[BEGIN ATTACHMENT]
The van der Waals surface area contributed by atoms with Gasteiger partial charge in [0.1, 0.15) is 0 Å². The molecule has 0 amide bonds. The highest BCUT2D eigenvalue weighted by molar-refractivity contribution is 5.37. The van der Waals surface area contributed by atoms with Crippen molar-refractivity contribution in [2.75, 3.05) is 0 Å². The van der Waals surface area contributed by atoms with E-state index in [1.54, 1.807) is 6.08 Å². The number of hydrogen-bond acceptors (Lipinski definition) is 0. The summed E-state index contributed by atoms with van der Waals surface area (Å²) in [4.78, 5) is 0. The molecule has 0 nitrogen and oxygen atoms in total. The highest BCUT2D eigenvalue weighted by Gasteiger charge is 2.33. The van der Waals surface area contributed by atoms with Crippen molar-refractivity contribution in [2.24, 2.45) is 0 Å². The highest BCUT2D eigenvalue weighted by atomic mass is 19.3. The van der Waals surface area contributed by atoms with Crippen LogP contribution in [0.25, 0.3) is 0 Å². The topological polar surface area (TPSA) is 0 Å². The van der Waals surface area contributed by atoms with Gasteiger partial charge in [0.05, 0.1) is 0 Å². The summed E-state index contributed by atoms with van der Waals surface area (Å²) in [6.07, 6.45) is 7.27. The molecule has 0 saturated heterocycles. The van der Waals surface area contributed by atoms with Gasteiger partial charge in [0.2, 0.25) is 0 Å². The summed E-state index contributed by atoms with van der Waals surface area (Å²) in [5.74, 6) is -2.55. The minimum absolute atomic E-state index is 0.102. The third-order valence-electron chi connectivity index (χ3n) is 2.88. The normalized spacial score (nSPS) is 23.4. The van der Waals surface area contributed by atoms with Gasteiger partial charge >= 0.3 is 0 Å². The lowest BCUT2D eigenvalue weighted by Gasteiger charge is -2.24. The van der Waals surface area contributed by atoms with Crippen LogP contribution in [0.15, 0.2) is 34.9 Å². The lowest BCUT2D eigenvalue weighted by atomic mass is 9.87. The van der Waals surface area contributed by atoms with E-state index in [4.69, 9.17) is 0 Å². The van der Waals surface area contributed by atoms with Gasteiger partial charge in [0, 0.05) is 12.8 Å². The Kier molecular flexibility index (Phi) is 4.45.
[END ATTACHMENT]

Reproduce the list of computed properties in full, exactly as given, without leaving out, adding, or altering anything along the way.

The van der Waals surface area contributed by atoms with Gasteiger partial charge in [0.1, 0.15) is 0 Å². The molecule has 0 amide bonds. The highest BCUT2D eigenvalue weighted by molar-refractivity contribution is 5.37. The van der Waals surface area contributed by atoms with Crippen molar-refractivity contribution in [2.75, 3.05) is 0 Å². The van der Waals surface area contributed by atoms with E-state index in [1.54, 1.807) is 6.08 Å². The number of hydrogen-bond acceptors (Lipinski definition) is 0. The summed E-state index contributed by atoms with van der Waals surface area (Å²) in [4.78, 5) is 0. The molecule has 0 nitrogen and oxygen atoms in total. The highest BCUT2D eigenvalue weighted by Gasteiger charge is 2.33. The van der Waals surface area contributed by atoms with Crippen molar-refractivity contribution in [2.24, 2.45) is 0 Å². The highest BCUT2D eigenvalue weighted by atomic mass is 19.3. The van der Waals surface area contributed by atoms with Crippen LogP contribution in [0.25, 0.3) is 0 Å². The topological polar surface area (TPSA) is 0 Å². The van der Waals surface area contributed by atoms with Gasteiger partial charge in [0.05, 0.1) is 0 Å². The summed E-state index contributed by atoms with van der Waals surface area (Å²) in [6.07, 6.45) is 7.27. The molecule has 0 saturated heterocycles. The van der Waals surface area contributed by atoms with Gasteiger partial charge in [0.2, 0.25) is 0 Å². The summed E-state index contributed by atoms with van der Waals surface area (Å²) in [5.74, 6) is -2.55. The minimum absolute atomic E-state index is 0.102. The third-order valence-electron chi connectivity index (χ3n) is 2.88. The normalized spacial score (nSPS) is 23.4. The van der Waals surface area contributed by atoms with Gasteiger partial charge >= 0.3 is 0 Å². The lowest BCUT2D eigenvalue weighted by Gasteiger charge is -2.24. The van der Waals surface area contributed by atoms with Crippen LogP contribution in [0.15, 0.2) is 34.9 Å². The lowest BCUT2D eigenvalue weighted by atomic mass is 9.87. The van der Waals surface area contributed by atoms with E-state index in [4.69, 9.17) is 0 Å². The van der Waals surface area contributed by atoms with Gasteiger partial charge in [0, 0.05) is 12.8 Å². The Kier molecular flexibility index (Phi) is 4.45.